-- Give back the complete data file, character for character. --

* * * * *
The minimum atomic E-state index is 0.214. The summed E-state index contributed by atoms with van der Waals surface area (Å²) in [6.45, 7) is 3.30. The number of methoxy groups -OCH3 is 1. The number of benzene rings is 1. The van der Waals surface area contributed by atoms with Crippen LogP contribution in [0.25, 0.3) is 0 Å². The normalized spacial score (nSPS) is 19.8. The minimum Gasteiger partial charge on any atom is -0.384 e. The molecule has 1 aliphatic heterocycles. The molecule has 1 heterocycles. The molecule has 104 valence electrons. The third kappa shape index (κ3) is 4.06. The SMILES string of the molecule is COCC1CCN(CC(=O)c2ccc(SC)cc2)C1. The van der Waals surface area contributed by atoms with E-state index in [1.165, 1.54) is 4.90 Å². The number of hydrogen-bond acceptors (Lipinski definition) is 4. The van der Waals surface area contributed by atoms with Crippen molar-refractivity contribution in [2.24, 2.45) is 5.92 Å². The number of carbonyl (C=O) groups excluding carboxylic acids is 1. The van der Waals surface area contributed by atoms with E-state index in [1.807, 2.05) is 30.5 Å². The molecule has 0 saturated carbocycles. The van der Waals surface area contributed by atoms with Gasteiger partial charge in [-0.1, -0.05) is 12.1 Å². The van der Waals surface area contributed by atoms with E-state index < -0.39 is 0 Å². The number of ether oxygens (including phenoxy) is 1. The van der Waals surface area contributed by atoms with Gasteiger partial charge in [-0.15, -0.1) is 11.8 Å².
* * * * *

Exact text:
The minimum atomic E-state index is 0.214. The summed E-state index contributed by atoms with van der Waals surface area (Å²) in [6.45, 7) is 3.30. The number of methoxy groups -OCH3 is 1. The number of benzene rings is 1. The van der Waals surface area contributed by atoms with Crippen LogP contribution in [0.25, 0.3) is 0 Å². The normalized spacial score (nSPS) is 19.8. The minimum Gasteiger partial charge on any atom is -0.384 e. The molecule has 1 aliphatic heterocycles. The molecule has 1 heterocycles. The molecule has 104 valence electrons. The third kappa shape index (κ3) is 4.06. The SMILES string of the molecule is COCC1CCN(CC(=O)c2ccc(SC)cc2)C1. The van der Waals surface area contributed by atoms with E-state index in [1.165, 1.54) is 4.90 Å². The number of hydrogen-bond acceptors (Lipinski definition) is 4. The van der Waals surface area contributed by atoms with Crippen molar-refractivity contribution in [2.24, 2.45) is 5.92 Å². The number of carbonyl (C=O) groups excluding carboxylic acids is 1. The van der Waals surface area contributed by atoms with E-state index in [1.807, 2.05) is 30.5 Å². The molecule has 0 saturated carbocycles. The van der Waals surface area contributed by atoms with Gasteiger partial charge in [-0.1, -0.05) is 12.1 Å². The van der Waals surface area contributed by atoms with E-state index < -0.39 is 0 Å². The number of ether oxygens (including phenoxy) is 1. The van der Waals surface area contributed by atoms with Gasteiger partial charge in [-0.15, -0.1) is 11.8 Å².